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Rediff.com  » News » UN releases first of its kind report on Kashmir; India reacts sharply

UN releases first of its kind report on Kashmir; India reacts sharply

Last updated on: June 15, 2018 00:43 IST

The United Nations on Thursday released first-ever report on alleged human rights violation in Kashmir and Pakistan-occupied Kashmir and demanded an international probe into it, evoking a sharp reaction from India which termed the document as 'fallacious and motivated'.

New Delhi also lodged a strong protest with the United Nations, saying the government is 'deeply concerned that individual prejudices are being allowed to undermine the credibility of a UN institution'.

'The report violates India's sovereignty and territorial integrity. The entire state of Jammu and Kashmir is an integral part of India. Pakistan is in illegal and forcible occupation of a part of the Indian state through aggression,' the Ministry of External Affairs said in a strongly-worded statement.

 

In its 49-page report, the UN's Office of the High Commissioner for Human Rights focused on both Jammu and Kashmir (consisting of the Kashmir Valley, the Jammu and Ladakh regions) and 'Pakistan-Administered Kashmir (Azad Jammu and Kashmir and Gilgit-Baltistan)'.

Taking objection to the UN using terms like 'Azad Jammu and Kashmir and Gilgit-Baltistan' for PoK, the MEA said, 'The incorrect description of Indian territory in the report is mischievous, misleading and unacceptable. There are no entities such as 'Azad Jammu and Kashmir' and 'Gilgit-Baltistan.'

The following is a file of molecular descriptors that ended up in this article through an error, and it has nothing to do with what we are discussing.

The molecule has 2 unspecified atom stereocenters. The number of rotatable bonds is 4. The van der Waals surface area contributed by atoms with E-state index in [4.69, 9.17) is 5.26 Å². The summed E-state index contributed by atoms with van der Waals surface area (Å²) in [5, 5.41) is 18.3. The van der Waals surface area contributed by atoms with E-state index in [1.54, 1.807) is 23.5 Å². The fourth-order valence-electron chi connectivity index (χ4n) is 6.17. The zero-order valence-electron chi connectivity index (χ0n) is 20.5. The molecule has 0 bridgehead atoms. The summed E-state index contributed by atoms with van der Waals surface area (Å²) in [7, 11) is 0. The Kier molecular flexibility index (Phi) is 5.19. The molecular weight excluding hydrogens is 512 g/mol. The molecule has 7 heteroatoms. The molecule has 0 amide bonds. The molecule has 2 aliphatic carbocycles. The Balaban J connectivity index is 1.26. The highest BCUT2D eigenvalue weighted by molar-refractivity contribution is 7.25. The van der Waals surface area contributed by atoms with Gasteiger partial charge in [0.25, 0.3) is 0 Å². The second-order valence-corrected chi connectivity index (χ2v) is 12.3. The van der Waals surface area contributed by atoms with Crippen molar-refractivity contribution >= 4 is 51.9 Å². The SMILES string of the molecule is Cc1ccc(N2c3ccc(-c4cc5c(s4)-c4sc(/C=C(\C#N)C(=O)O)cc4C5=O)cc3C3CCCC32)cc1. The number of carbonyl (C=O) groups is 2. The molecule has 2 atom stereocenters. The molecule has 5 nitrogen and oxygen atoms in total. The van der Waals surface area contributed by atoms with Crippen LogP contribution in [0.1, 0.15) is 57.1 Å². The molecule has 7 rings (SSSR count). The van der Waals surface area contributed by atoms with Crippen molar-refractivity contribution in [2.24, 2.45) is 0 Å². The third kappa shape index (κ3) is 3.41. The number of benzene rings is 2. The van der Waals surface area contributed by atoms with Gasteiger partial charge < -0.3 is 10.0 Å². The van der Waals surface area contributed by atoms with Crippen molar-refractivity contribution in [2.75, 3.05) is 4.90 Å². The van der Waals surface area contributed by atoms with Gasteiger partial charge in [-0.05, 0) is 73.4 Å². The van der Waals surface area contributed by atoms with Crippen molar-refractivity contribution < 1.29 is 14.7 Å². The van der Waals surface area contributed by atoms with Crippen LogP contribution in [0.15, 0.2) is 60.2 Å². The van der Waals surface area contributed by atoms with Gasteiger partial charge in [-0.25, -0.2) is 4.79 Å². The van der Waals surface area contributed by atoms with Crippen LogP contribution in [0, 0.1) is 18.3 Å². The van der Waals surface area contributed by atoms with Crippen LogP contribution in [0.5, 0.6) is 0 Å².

'We are deeply concerned that individual prejudices are being allowed to undermine the credibility of a UN institution,' the ministry added.

The UN also asked Pakistan to end its 'misuse' of anti-terror legislation to persecute peaceful activists and quash dissent.

'Impunity for human rights violations and lack of access to justice are key human rights challenges in the Indian state of Jammu and Kashmir,' the report said.

It said special laws which are in force in the state, such as the Armed Forces (Jammu and Kashmir) Special Powers Act, 1990 (AFSPA) and the Jammu and Kashmir Public Safety Act, 1978 (PSA), have created structures that obstruct the normal course of law, impede accountability and jeopardize the right to remedy for victims of human rights violations.

"Impunity for enforced or involuntary disappearances in Kashmir continues as there has been little movement towards credibly investigating complaints including into alleged sites of mass graves in the Kashmir Valley and Jammu region," it said.

The report has given a detailed account of protests and incidents of alleged excesses by the security forces since 2016.

The UN body said based on the findings in its report, a commission of inquiry should be established to conduct a comprehensive independent international investigation into allegations of human rights violations in Kashmir.

It also asked India to set up an 'independent, impartial and credible investigations to probe all civilian killings which have occurred since July 2016 and incidents of excessive use of force by security forces including serious injuries caused by the use of the pellet-firing shotguns'.

The UN body asked Pakistan to fully respect international human rights law obligations in 'Pakistan-Administered Kashmir'.

It also asked Islamabad to end the misuse of anti-terror legislation to persecute those engaging in peaceful political and civil activities and expressions of dissent, and amend the anti-terrorism act to bring it in line with international human rights standards.

The MEA called the report a selective compilation of largely unverified information and that it is 'overtly prejudiced' and seeks to build a false narrative.